Violence Against Women

Beginning to Understand the Nature of Intimate Partner Violence Through Data Curation

Careful evaluation of the nature of homicides of women has revealed that 55% result from intimate partner violence (IPV). The study conducted by the US Center for Disease Control (CDC) looked into the circumstances surrounding the deaths of 10,018 women over the age of 18 between 2003 and 2014 across 18 states. In addition to cases where the victims were intimate partners of the suspect, IPV-related homicides included cases where the female victims were friends, family, or those who intervened during an incident of IPV.

Nationwide political attention was drawn to the issue of IPV starting in the 1990s. The Violence Against Women Act was passed by Congress in 1994 and sought to legally define domestic violence as a crime external to the purview of private family matters. Research has revealed several risk factors associated with intimate partner violence, including threats with weapons, stalking, obsessive jealousy, sexual assault, and controlling behavior. However, the effectiveness of political and public health interventions remain unclear due to the overall decline in violence over the last decade and believed underreporting of individual incidence.

In an effort to more broadly understand the “who, when, where and how” surrounding violent deaths that occur in the United States, including those connected with IPV, the CDC created the National Violent Death Reporting System in 2002. By pooling information gathered by local law enforcement officers, coroners, medical examiners, and state agencies the CDC is hoping learn more about “why” so many violent deaths occur, towards the goal of developing and evaluating public health interventions. At its inception, funding only supported the participation of six states. However, involvement has been increasing from 17 states in 2006 and 42 in 2016 with the goal of eventually including all 50 states, U.S. territories, and the District of Columbia.

This study confirmed that homicide as a result of IPV occurs across all age groups and racial ethnic groups. However, young black and Hispanic women are disproportionately affected compared with white and Asian women of the same age group. Overall, black and indigenous women experienced significantly higher higher homicide rates, including non IPV related cases, than women of other races. Women died as a result of the use of firearms in 53.9% of all cases. While the “why” still remains unclear, this 15 year glance back sheds some light on the groups most affected by violence inflicted by their own partners, providing opportunity for targeted prevention. (Camila Domonoske, NPR)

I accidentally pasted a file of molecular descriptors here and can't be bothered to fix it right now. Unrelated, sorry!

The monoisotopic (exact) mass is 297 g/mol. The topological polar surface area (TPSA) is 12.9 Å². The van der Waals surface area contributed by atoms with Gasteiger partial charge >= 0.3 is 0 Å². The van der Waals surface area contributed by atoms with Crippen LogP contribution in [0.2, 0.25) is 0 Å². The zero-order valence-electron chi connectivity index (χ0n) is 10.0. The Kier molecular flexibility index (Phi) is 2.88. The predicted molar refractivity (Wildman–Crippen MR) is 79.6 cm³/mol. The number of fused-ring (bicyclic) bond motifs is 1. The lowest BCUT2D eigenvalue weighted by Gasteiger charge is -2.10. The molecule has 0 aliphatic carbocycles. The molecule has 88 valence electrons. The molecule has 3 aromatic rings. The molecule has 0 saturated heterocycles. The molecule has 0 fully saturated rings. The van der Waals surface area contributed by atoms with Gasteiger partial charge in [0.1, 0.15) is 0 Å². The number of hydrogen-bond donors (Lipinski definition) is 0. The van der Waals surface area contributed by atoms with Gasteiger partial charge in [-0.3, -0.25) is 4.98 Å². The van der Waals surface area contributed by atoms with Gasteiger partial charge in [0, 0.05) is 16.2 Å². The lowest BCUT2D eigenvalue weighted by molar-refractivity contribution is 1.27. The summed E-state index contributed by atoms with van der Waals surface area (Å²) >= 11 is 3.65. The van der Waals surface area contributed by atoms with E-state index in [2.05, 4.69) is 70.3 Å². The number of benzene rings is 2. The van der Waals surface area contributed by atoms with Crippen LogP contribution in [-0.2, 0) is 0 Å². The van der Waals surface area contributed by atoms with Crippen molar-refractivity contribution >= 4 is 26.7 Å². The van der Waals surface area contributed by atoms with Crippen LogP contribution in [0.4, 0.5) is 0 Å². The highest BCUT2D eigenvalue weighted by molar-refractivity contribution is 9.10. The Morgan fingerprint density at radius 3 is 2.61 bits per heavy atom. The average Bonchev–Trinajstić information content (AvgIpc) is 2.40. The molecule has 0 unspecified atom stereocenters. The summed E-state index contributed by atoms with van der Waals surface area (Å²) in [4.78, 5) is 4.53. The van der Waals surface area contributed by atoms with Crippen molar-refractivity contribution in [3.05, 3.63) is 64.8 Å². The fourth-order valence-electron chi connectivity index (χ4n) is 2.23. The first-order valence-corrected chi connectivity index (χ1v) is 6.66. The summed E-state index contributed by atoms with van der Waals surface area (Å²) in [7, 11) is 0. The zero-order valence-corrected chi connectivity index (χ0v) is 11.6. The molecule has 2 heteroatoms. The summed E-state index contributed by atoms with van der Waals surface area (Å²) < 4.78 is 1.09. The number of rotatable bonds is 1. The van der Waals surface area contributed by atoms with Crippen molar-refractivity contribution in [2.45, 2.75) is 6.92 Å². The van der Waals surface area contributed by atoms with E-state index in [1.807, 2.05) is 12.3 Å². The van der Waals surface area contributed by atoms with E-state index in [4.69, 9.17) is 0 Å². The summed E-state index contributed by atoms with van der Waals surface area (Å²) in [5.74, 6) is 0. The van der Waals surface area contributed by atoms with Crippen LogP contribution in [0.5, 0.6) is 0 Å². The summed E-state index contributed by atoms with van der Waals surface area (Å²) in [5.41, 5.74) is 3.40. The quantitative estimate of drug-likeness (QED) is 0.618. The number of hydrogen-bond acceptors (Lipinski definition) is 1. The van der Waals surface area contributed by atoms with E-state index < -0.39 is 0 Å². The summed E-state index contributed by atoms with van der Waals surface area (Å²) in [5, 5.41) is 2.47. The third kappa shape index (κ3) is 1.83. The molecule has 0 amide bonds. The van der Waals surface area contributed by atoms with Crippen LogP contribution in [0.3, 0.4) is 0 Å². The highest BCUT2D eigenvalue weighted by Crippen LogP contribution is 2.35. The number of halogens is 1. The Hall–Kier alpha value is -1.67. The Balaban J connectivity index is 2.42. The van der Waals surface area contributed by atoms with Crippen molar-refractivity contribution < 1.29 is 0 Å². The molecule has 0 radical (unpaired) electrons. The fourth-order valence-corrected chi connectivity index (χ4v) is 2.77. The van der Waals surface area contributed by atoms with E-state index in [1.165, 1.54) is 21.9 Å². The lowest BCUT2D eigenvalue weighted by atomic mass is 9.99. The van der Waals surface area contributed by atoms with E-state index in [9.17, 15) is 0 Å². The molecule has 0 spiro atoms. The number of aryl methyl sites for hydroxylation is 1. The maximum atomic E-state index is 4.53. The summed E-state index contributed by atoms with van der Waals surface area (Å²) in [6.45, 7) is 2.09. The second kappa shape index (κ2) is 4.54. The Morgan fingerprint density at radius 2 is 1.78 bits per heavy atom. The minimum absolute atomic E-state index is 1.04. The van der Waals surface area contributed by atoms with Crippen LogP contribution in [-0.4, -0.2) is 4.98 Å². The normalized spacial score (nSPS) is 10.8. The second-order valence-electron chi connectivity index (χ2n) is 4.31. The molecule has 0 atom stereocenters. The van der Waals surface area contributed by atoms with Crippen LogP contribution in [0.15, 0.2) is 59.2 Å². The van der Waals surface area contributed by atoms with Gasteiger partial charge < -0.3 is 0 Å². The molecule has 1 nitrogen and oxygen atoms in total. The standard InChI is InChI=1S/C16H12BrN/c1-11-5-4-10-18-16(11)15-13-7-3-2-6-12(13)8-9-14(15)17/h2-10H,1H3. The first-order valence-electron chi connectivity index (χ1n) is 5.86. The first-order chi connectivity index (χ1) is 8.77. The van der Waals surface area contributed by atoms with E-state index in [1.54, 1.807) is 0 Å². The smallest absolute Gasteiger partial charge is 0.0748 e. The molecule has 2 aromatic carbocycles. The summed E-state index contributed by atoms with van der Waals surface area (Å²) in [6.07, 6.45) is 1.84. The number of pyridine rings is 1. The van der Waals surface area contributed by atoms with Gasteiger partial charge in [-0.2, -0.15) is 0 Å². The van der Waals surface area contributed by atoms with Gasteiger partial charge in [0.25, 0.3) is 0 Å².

Have an interesting science policy link?  Share it in the comments!

Written by sciencepolicyforall

July 25, 2017 at 6:42 pm

Science Policy Around the Web – April 29, 2017

leave a comment »

By: Saurav Seshadri, PhD

digital forensics 5” by jon crel is licensed under CC BY 2.0

Forsensic Science

Now Who Will Push Ahead on Validating Forensic Science Disciplines?

The realities of forensic science remain far removed from the white-coated wizardry depicted on shows like CSI. Although forensic results often heavily influence criminal trials, there is a substantial gap between the perceived and true reliability of commonly used methods such as fingerprint and bitemark identification. The National Commission on Forensic Science (NCFS) was established in 2013 to help close this gap, by promoting rigorous, independent evaluation of forensic techniques, as well as communication between law enforcement agencies and academic scientists. The NCFS was supported jointly by the Department of Justice (DOJ) and National Institutes of Standards and Technology (NIST), and has published over forty documents reflecting the consensus of scientists, lawyers, law enforcement officers, and other stakeholders.

Recently confirmed Attorney General Jeff Sessions has decided not to renew the NCFS’ charter, which expired on April 23, 2017. Its work will ostensibly be taken over by a new entity, which will be developed by a DOJ Subcommittee on Forensics and spearheaded by an as-yet-unnamed, DOJ-appointed Senior Forensic Advisor. The DOJ is currently seeking input on how best to organize this initiative, but its actions already suggest an unwillingness to follow expert guidance, such as the original recommendations from the National Academy of Sciences that led to the creation of the NCFS. The recommendations include ‘[t]his new entity must be an independent federal agency…[i]t must not be part of a law enforcement agency’ and ‘…no existing or new division or unit within DOJ would be an appropriate location for a new entity governing the forensic science community’.